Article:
II Travel Diary - p 4 of 5
Yesterday Jorge Luna of Milmoon Transporte y Guias drove us in his van out of the Mindo highlands and
down through the endless sprawl that is Quito. Then
we ascended the Papallacta Pass and crossed into the the eastern
mountains below which is the Ecuadorian Amazon. Our base for the next
two nights is Guango Lodge. At an elevation of 8800', it is even
colder and more rainy than Las Gralarias. The fire that was laid
in at dusk was welcome - we huddled around it and drank Pilsener beer
until the evening meal at seven.
Here the Rio Papallacta is a wild, raging torrent. Its
feature bird is ... Torrent Duck. We saw two males on our
first walk to the river. The next day I photographed this male (left)
and female. Later, at the evening meal, they served what we assumed was chicken breast. But the next day, try as I might, I found no Torrent Ducks... I'm
just saying.. Duck or chicken, it sure was tasty.
But seriously, the food at Guango is to die for. For breakfast we
drink jugo de tomate de arbol, the juice of a fruit that really
is in the tomato and potato family. No less divine is their
tortilla de papas con queso. And how about that platanos con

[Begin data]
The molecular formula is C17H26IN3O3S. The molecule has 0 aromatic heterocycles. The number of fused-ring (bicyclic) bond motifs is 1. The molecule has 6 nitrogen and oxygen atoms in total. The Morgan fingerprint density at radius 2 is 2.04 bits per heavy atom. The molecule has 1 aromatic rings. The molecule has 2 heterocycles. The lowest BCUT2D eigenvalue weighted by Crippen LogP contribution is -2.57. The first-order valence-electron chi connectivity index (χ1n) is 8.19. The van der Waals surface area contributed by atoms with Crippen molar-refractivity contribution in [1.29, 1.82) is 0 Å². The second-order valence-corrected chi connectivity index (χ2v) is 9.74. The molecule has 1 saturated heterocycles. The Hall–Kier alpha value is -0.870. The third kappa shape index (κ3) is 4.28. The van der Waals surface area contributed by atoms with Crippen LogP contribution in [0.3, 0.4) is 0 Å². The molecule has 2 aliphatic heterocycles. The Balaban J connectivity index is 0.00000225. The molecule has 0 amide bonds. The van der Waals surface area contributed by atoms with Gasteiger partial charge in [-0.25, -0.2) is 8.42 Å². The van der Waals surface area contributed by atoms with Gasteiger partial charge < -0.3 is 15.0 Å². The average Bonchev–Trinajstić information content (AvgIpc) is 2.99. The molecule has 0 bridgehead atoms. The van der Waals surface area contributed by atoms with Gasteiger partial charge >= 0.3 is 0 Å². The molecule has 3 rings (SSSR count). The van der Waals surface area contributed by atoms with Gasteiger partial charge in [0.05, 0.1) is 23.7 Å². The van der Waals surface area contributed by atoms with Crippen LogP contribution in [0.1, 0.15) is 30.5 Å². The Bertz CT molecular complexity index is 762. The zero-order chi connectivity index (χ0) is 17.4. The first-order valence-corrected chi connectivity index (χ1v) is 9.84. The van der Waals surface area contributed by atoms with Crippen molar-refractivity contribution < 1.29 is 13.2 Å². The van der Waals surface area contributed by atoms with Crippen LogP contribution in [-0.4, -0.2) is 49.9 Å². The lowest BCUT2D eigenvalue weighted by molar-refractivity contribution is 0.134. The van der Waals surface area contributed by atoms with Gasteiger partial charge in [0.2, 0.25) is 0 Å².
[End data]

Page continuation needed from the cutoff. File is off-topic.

queso for dessert!
But there are some birds here. Another coronet,
Chestnut-breasted, is the bully at the sugar-water feeders.
You don't see this every day - a bird whose beak is almost as
long as the rest of him. This Swordbill is holding that beak in the upward
position for a good reason. It is so heavy that should he lower it, he
would likely topple over.
Amazingly enough, he's learned to drink from Guango's sugar-water
feeders, and in fact is a frequent visitor. But there must be co-evolution at work here. Somewhere out
there is a flower or two whose corollas are so long that only the Swordbill can
reach the nectar and in drinking, effect pollination. One good candidate is
Brugmansia sanguinea, Red Angel's Trumpet.
In fact, there's a video crew here, shooting footage for a
BBC documentary on the evolution of hummingbirds. They do set up some Red
Angel's Trumpet flowers, which the Swordbill visits at rare intervals. But
like most hummers, he prefers the easy life - drinking sugar-water at the
After a morning walk to the
river, it's back to photographing hummers like Long-tailed Sylph, Tyrian
Metaltail, and Tourmaline Sunangel. Jorge's keen eyes spot a mixed
feeding flock at the edge of an open area between the lodge and the
river, and as well a Masked Trogon. The handsome male lingers long
enough for a few photos before moving on.
One of the most handsome of Guango hummers is Collard Inca. The
bird is a challenge to photograph because it zooms in, drinks at the
sugar-water feeders, then zips away again. We finally get one who
occasionally perches on an open limb. This one was reacting to a
threat by a Chestnut-breasted Coronet.
||It's only appropriate that
the common nectar thief here wears a mask! It's the Masked